Archive for October, 2011
Monday, October 24th, 2011
Posted on October 24th, 2011
President Obama proposed the concept of lowering the interest rates of mortgages for those under water through government aided re-financing to lwer rates. I think this is a smart idea and it amazes me that for the past 3 years banks have been so slow to consider this. Lets assume a $ 300k homeowner has a 30 year fixed rate mortgage at a rate of 6%, his monthly payment would be about $ 1,800/month. At a rate of 4%, this monthly payment would drop about $ 300.00. That’s pretty significant and could result in far fewer foreclosures, a procedure that is extremely expensive for the banks, state and federal governments. A foreclosure costs about $ 78,000.00.
Now imagine a foreclosed house results in a drop in value of 20 surrounding houses by about 5% (15k)….usually its much more than this…..that’s an additional cost of about $ 300k more…..then add in the loss of real estate tax revenues……and the spending of the homeowner in the community….not to mention the cost to the human dignity that takes a great deal of time and effort (and cost) to restore.
The mortgage assistance plan by the Federal Housing Finance Administration will help borrowers with little or no equity in their homes, many of whom are stuck with 6 or 7 percent mortgage rates, to seek refinancing and take advantage of lower rates. The FHFA plans to remove caps that had allowed homeowners to refinance only if they owed up to 25 percent more than their homes are worth.
Leonard Steinberg says: “It’s time for us to be practical, not political, and enact solutions to big problems that work. This is a solution worth considering.”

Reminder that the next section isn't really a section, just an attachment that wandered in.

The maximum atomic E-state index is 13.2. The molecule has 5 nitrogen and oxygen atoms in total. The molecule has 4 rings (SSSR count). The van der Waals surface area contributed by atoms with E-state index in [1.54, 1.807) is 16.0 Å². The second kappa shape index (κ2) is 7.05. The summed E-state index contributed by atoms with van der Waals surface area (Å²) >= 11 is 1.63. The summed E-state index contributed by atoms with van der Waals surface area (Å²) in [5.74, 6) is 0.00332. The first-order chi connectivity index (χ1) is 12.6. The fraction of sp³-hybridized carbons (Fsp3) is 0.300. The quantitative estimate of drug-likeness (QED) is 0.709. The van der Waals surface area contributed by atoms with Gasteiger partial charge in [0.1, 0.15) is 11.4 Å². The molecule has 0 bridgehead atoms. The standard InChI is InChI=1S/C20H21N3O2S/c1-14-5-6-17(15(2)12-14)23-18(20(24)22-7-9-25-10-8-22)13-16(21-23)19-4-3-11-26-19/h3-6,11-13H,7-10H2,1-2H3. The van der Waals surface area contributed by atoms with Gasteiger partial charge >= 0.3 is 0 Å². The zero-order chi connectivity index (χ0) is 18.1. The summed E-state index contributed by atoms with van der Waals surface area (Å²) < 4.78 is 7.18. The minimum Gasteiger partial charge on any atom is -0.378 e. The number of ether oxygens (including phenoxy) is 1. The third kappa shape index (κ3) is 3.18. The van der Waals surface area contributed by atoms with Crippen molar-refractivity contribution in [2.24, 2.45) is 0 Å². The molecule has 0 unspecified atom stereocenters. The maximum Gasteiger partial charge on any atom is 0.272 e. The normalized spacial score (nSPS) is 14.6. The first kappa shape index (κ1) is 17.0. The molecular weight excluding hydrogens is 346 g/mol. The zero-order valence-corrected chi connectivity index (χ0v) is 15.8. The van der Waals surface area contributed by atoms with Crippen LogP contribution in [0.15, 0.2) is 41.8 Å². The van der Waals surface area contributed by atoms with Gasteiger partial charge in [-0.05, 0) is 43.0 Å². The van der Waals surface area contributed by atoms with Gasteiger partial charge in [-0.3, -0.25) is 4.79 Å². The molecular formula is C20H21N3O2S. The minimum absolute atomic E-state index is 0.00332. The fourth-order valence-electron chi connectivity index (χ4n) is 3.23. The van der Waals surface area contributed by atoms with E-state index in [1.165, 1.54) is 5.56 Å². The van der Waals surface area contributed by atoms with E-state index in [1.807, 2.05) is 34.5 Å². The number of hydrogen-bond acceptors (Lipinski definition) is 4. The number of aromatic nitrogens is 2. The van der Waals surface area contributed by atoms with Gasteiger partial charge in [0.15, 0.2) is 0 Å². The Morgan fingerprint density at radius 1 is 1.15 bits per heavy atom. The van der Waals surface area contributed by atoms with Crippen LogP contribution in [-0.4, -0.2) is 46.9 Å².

Thursday, October 20th, 2011
Posted on October 20th, 2011
Senators Charles Schumer of New York and Mike Lee of Utah are proposing a Bill that would provide foreign buyers a residence visa if they buy a US home worth $ 500,000.00 or more. Now that’s a REAL incentive for foreign buyers! I think this is a brilliant idea, and could be exceptionally valuable to the New York real estate market.
I also think anything to encourage foreign investment is a good thing, and this seems practical and good for all. For those who will gripe that this is unfair, allowing the wealthy an unfair advantage in the immigration game, they should consider the following:
1) Foreign buyers bringing foreign currency to the country helps the economy…that helps all.
2) Selling off real estate to new buyers promotes the need for more inventory……building….that fuels US construction jobs.
3) With New York’s average pricing above $ 500k and the City being the biggest draw for foreigners, we could benefit the most compard to other US cities. It will also help Miami considerably, and lets face it Florida’s housing market needs all th help it can get!
4) Every time a $ 500k real estate sale occurs in Manhattan, taxes of about $ 9,000.00 are collected for the City and State….that benefits all.
5) If the apartments require painting, renovation, management, etc…..that creates jobs too.
6) Foreign buyers buying property here will visit more frequently, spending on US soil at retail stores, restaurants, theatre, etc. The US economy suffers most from lack of demand right now. This can only help.